Are Whites Taking Gospel Music?

By Jones, Lisa C. | Ebony, July 1995 | Go to article overview

Are Whites Taking Gospel Music?


Jones, Lisa C., Ebony


"You're taken my blues and gone. You sing 'em on Broadway and you sing' em in Hollywood Bowl, and you mixed 'em up with symphonies and you fixed 'em so they don't sound like me...."

When Angelo Tortes nabbed the Dove Awards' top honor for best Contemporary Black Gospel Recorded Song this spring, many were stunned. Some were offended because the Christian awards show is the only major awards program to categorize music by race; for others, it was the very idea of an Italian singer and his latino wife being cited for the best Black gospel recording of the year.

This is just one of many recent incidents that raise big questions about the future of the music that came out of Black urban churches in the 20s and '30s and changed the tone of American music forever. In fact, many Blacks have suggested that history is repeating itself and that Whites are taking, or trying to take gospel music, the same way Langston Hughes said they took - or tried to take - blues and spirituals.

Some gospel artists openly admit to having mixed feelings about gospel's new White ambassadors. "I sometimes feel that because gospel music is really getting to those places that we have hoped it to be for so long that now they want a piece of it," says Grammy Award-winning artist Hezelkiah Walker. Yet, Walker adds, "There are some Caucasian sisters and brothers who really love Black gospel and study it."

There are others who are flat-out skeptical of this trend. Says gospel singer, songwriter and pastor Daryl Coley: "If we really look at history in every culture, anywhere the Anglo-Saxon man shows up, the first thing he tries to do is eradicate the history and culture of the people, adapt to that genre and then turn around and say, Look at what I have created,' which is what they did with jazz and blues. We need to stop looking for other people to validate the things that God has given us and not allow it to be prostituted or given up."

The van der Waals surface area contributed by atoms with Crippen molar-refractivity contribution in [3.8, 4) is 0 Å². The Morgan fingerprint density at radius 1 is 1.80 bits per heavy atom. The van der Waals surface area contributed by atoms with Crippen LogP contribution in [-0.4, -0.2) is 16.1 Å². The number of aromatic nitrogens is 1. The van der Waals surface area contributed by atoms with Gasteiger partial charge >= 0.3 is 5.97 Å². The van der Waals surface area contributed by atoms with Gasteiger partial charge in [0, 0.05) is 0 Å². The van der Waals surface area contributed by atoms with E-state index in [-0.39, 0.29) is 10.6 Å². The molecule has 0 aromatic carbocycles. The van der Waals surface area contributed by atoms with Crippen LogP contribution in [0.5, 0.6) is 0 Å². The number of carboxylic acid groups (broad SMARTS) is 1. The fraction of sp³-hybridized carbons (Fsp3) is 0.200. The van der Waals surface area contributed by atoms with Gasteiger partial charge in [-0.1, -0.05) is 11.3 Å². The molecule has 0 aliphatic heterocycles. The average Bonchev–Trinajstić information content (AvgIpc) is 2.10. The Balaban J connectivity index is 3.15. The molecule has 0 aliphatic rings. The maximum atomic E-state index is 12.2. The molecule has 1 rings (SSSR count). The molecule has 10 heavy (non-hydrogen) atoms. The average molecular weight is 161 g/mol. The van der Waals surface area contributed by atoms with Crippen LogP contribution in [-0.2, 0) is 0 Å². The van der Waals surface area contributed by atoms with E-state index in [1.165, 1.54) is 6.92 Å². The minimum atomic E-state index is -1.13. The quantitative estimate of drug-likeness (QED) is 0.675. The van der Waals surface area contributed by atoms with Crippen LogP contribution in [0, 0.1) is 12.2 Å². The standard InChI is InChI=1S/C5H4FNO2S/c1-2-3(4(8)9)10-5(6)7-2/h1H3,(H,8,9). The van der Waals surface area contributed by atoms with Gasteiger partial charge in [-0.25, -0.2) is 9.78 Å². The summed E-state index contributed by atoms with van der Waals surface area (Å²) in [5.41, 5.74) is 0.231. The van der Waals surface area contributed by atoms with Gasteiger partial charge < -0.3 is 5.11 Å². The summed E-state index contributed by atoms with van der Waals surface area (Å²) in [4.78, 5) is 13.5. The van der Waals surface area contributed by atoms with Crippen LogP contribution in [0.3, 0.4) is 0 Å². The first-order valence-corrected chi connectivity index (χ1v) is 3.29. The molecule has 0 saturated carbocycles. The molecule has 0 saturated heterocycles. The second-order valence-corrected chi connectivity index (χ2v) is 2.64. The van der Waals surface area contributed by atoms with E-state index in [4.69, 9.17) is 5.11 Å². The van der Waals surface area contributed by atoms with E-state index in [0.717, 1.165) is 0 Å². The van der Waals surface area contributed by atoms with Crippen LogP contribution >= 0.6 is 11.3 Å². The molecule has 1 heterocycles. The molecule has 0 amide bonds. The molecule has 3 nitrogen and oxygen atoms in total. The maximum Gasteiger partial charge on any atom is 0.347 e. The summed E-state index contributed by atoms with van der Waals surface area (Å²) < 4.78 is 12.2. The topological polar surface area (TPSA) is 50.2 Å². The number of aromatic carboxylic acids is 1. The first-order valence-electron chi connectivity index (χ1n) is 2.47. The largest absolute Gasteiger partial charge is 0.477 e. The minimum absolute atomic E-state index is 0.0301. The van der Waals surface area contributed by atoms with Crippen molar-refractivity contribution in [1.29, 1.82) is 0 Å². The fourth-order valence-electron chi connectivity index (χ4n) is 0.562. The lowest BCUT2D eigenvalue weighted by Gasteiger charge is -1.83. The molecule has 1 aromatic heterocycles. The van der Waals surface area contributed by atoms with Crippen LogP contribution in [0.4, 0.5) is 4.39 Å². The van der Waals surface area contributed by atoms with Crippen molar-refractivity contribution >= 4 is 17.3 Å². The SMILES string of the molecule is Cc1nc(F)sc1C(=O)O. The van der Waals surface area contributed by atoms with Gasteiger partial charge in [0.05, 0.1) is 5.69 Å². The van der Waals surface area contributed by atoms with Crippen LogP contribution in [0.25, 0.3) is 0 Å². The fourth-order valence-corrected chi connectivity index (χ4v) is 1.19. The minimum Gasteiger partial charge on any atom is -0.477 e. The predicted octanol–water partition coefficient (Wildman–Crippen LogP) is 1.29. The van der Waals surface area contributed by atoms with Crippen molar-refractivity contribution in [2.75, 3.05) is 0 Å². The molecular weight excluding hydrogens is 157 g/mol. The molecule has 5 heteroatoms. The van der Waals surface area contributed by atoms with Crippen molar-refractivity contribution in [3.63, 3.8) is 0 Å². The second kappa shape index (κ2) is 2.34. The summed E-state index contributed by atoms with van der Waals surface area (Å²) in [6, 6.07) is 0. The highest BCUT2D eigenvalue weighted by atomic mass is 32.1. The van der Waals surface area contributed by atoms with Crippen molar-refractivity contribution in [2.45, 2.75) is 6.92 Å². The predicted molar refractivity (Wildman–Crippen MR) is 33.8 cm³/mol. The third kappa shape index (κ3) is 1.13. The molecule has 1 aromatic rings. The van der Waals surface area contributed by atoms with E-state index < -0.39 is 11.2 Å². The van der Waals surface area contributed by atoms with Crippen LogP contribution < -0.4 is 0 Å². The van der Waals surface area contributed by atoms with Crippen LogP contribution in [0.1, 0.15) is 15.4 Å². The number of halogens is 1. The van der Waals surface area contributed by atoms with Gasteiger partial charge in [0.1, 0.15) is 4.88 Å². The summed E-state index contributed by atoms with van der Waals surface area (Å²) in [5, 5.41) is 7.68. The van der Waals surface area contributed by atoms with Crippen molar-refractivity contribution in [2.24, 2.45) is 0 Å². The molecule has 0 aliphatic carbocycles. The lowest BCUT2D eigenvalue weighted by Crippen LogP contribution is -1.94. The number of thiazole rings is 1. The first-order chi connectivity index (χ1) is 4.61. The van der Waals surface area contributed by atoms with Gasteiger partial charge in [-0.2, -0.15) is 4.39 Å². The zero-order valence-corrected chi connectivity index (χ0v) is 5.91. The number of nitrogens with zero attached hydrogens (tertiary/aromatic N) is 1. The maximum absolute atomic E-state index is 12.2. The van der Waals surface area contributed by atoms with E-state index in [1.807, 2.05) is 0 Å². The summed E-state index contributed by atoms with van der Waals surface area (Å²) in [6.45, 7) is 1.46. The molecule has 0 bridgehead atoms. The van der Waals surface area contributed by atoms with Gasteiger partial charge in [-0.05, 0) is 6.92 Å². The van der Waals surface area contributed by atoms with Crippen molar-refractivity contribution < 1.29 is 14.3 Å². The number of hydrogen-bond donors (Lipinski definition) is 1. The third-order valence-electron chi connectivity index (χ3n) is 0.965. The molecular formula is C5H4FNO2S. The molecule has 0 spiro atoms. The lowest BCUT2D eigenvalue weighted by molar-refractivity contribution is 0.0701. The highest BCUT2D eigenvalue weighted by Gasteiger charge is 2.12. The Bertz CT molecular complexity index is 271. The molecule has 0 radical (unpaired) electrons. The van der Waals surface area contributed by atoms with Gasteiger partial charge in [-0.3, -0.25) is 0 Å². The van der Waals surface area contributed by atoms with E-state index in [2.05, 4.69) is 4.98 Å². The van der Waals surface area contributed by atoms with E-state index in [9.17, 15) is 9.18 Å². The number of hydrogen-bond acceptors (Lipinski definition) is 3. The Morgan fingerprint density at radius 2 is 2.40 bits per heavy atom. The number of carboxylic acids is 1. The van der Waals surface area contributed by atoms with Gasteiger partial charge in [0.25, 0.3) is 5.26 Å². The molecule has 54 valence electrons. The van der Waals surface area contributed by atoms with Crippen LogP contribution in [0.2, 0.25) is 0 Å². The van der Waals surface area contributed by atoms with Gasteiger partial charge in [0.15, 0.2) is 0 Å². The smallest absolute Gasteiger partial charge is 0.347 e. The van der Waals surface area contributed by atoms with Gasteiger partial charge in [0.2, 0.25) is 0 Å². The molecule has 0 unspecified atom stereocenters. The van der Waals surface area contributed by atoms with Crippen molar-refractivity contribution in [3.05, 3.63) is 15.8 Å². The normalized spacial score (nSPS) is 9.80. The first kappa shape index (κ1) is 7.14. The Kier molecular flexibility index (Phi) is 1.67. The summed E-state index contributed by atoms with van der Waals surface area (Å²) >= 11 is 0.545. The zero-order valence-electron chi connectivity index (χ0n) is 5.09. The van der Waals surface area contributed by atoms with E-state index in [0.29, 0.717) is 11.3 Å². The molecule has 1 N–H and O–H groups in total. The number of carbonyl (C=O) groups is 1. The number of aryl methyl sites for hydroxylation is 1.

Coley goes so far as to say that it is nearly impossible for Mute artists to imitate gospel's truest form. Wen I sing' I'm not just singing about Daryl's experience. I'm singing from the experiences of my ancestors and what they've gone through," the noted artist explains. "You can try to do all of the vocal melismas, but it's very difficult for you to come from the experience of [gospel] like we do as a race of people."

Although White singers like the Petruccis, Carman and Amy Grant have made significant strides in popularizing gospel music, it is the African-American experience that adds true meaning and depth to this musical form, says John P Kee, whose lively testimonial style of gospel has won him fans on both the gospel and contemporary Christian music charts. "Gospel music is a part of who I am as a person," explains Kee. "It's the hand-clapping, foot-patting, throw-your-hands-up-in-the-air kind of music my granddaddy taught me as a child, and that can't be easily replicated."

It is because of the cultural connection tied to gospel that Black artists are often incensed by the small role African-Americans have played on the Nashville-based Dove Awards program. According to its sponsor, the Gospel Music Association, the 26-year-old awards show honors all forms of gospel music; yet, just four of its 30-plus categories are reserved for Black-oriented gospel, and those awards are typically given during pre-telecast production. …

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